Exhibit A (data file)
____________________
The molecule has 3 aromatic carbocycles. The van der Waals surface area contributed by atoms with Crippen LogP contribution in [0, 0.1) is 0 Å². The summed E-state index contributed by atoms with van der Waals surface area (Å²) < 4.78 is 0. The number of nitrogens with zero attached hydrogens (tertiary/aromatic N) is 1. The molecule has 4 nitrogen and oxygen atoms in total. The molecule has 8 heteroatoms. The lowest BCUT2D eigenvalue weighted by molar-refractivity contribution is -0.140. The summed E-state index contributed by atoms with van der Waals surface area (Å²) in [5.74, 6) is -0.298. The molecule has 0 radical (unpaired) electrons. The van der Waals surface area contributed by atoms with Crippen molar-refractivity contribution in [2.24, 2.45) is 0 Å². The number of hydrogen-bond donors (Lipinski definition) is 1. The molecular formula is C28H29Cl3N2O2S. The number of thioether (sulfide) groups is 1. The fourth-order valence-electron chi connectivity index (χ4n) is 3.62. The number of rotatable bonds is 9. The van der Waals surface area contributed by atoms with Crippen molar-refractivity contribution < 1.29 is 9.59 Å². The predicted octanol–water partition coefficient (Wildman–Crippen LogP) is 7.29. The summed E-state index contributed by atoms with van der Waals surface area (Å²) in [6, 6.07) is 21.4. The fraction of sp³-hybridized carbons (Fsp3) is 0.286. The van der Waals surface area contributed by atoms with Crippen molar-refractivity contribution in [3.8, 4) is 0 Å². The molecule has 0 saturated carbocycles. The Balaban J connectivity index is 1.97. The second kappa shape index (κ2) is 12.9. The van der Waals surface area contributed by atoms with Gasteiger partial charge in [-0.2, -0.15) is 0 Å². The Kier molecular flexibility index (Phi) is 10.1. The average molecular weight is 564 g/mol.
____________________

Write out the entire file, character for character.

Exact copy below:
The molecule has 3 aromatic carbocycles. The van der Waals surface area contributed by atoms with Crippen LogP contribution in [0, 0.1) is 0 Å². The summed E-state index contributed by atoms with van der Waals surface area (Å²) < 4.78 is 0. The number of nitrogens with zero attached hydrogens (tertiary/aromatic N) is 1. The molecule has 4 nitrogen and oxygen atoms in total. The molecule has 8 heteroatoms. The lowest BCUT2D eigenvalue weighted by molar-refractivity contribution is -0.140. The summed E-state index contributed by atoms with van der Waals surface area (Å²) in [5.74, 6) is -0.298. The molecule has 0 radical (unpaired) electrons. The van der Waals surface area contributed by atoms with Crippen molar-refractivity contribution in [2.24, 2.45) is 0 Å². The number of hydrogen-bond donors (Lipinski definition) is 1. The molecular formula is C28H29Cl3N2O2S. The number of thioether (sulfide) groups is 1. The fourth-order valence-electron chi connectivity index (χ4n) is 3.62. The number of rotatable bonds is 9. The van der Waals surface area contributed by atoms with Crippen molar-refractivity contribution < 1.29 is 9.59 Å². The predicted octanol–water partition coefficient (Wildman–Crippen LogP) is 7.29. The summed E-state index contributed by atoms with van der Waals surface area (Å²) in [6, 6.07) is 21.4. The fraction of sp³-hybridized carbons (Fsp3) is 0.286. The van der Waals surface area contributed by atoms with Crippen molar-refractivity contribution in [3.8, 4) is 0 Å². The molecule has 0 saturated carbocycles. The Balaban J connectivity index is 1.97. The second kappa shape index (κ2) is 12.9. The van der Waals surface area contributed by atoms with Gasteiger partial charge in [-0.2, -0.15) is 0 Å². The Kier molecular flexibility index (Phi) is 10.1. The average molecular weight is 564 g/mol.